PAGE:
The South African Radio Astronomy Observatory (SARAO) celebrates after the SKA Telescope Manager Critical Design Review has been completed.
SARAO made a significant contribution to the Telescope Manager consortium, which is one of 12 engineering consortia representing 500 engineers in 20 countries building the SKA Observatory and Telescopes. Nine of the consortia focused on a component of the telescope, each critical to the overall success of the project, while three others focused on developing advanced instrumentation for the telescope. The Telescope Manager consortium was itself comprised of nine institutions in seven countries.
The Telescope Manager consortium was formed in 2013 and was tasked with designing the crucial software that will control and monitor the SKA Observatory and Telescopes, essentially forming its central nervous system. This implies that the Telescope Manager element is connected to all other elements such as the correlator, science processor, dishes and low frequency aperture arrays, and coordinates their actions.
The Telescope Manager will receive thousands of sensor updates per second, and needs to figure out what actions to take based on this information. The Telescope Manager also provides key stakeholders with user interfaces, for example it will provide operators with a view of the health and status of each telescope.
The design of the SKA Telescope Manager has recently been subjected to a Critical Design Review (CDR), and has subsequently passed this stage gate, achieving a CDR closure certificate. The review was held in April of this year, was led by the SKA Organisation, and included a panel of international experts in the field. The Telescope Manager consortium is the first consortium out of twelve to pass this rigorous review.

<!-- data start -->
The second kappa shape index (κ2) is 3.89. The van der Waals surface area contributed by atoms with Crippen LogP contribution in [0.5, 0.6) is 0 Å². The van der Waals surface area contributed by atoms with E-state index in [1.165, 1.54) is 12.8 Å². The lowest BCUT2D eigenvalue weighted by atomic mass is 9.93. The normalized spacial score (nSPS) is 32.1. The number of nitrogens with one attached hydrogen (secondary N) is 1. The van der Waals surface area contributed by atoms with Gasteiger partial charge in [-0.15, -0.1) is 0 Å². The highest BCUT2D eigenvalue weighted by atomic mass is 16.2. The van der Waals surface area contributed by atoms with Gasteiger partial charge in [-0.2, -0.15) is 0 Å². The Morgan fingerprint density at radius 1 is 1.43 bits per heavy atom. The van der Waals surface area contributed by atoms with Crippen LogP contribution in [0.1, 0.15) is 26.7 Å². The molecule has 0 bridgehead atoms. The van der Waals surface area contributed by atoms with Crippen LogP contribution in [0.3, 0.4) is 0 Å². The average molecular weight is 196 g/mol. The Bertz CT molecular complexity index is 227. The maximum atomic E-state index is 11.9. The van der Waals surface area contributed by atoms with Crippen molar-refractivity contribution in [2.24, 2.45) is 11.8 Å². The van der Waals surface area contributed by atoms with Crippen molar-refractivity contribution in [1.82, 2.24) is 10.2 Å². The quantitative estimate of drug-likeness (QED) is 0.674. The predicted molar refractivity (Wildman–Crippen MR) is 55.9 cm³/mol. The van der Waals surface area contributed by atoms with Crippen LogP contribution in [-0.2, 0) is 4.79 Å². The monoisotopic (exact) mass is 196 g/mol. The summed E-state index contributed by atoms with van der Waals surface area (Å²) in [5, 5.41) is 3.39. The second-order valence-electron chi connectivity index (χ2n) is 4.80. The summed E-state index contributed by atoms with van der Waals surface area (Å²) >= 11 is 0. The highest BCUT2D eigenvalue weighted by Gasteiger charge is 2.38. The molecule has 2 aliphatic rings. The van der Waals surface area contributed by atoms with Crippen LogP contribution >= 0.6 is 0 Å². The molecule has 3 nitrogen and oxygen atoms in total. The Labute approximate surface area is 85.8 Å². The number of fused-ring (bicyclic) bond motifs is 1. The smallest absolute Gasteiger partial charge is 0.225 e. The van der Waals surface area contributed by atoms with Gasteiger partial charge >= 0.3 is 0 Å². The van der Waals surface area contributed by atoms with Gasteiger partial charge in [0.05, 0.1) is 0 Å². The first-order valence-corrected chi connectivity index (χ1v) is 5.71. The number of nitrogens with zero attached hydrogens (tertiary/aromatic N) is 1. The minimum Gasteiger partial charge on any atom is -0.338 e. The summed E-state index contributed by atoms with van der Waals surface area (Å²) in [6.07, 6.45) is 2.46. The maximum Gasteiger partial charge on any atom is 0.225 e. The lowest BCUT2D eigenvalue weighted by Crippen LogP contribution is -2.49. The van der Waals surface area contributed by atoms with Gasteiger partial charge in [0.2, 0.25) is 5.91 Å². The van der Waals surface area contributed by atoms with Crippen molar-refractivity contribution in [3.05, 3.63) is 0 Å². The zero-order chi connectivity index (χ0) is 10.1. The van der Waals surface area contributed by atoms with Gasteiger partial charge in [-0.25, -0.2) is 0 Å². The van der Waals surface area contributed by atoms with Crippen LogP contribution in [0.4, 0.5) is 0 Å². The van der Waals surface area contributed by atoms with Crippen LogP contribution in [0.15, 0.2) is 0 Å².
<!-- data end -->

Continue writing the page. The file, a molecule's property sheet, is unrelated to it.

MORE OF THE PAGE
SARAO led the Telescope Manager System Engineering team involved in the design of this vital component, and also participated in the Management work package. SARAO team members acted as the primary authors of a range of important design artefacts, such as requirement and compliance specifications, interface control documents, construction and verification plans to name a few.
Ray Brederode, Functional Manager for Software at SARAO, and his team comprising Paul Swart, Lize van der Heever and Gerhard le Roux, all from the Software Team at SARAO, participated in the design of the Telescope Manager element.
“South Africa can be very proud of its contribution to the SKA Telescope Manager design, proving that we have world class engineers able to work on complex problems, like designing the world’s largest radio telescope,” says Brederode.
“We are proud that the MeerKAT CAM system was selected as the reference design for TM. We also congratulate Professor Yashwant Gupta of GMRT in India, the TM Consortium Chair, for leading the first consortium to successfully achieve CDR,” says Dr Rob Adam, Managing Director of SARAO.
While the Telescope Manager consortium now formally ceases to exist, the SKA Organisation continues to work with SARAO and the other former consortium members on the System Design and the SKA construction proposal, where its expertise will be required to ensure that the system design works in conjunction with the other elements.
Telescope Consortium members included the the South African Radio Astronomy Observatory (SARAO); the Commonwealth Scientific and Industrial Research Council (CSIRO) in Australia; the National Research Council of Canada (NRC), TCS Research and Innovation and Persistent Systems in India; Italy’s National Institute for Astrophysics (INAF); Portugal’s ENGAGE SKA Consortium through Instituto de Telecomunicações (IT) and the School of Sciences of Porto University; and the UK’s Astronomy Technology Centre funded by the Science and Technology Facilities Council (STFC).
Read more about the SKA’s Critical Design Reviews
The South African Radio Astronomy Observatory (SARAO) spearheads South Africa’s activities in the Square Kilometre Array Radio Telescope, commonly known as the SKA, in engineering, science and construction. SARAO is a National Facility managed by the National Research Foundation and incorporates radio astronomy instruments and programmes such as the MeerKAT and KAT-7 telescopes in the Karoo, the Hartebeesthoek Radio Astronomy Observatory (HartRAO) in Gauteng, the African Very Long Baseline Interferometry (AVN) programme in nine African countries as well as the associated human capital development and commercialisation endeavours.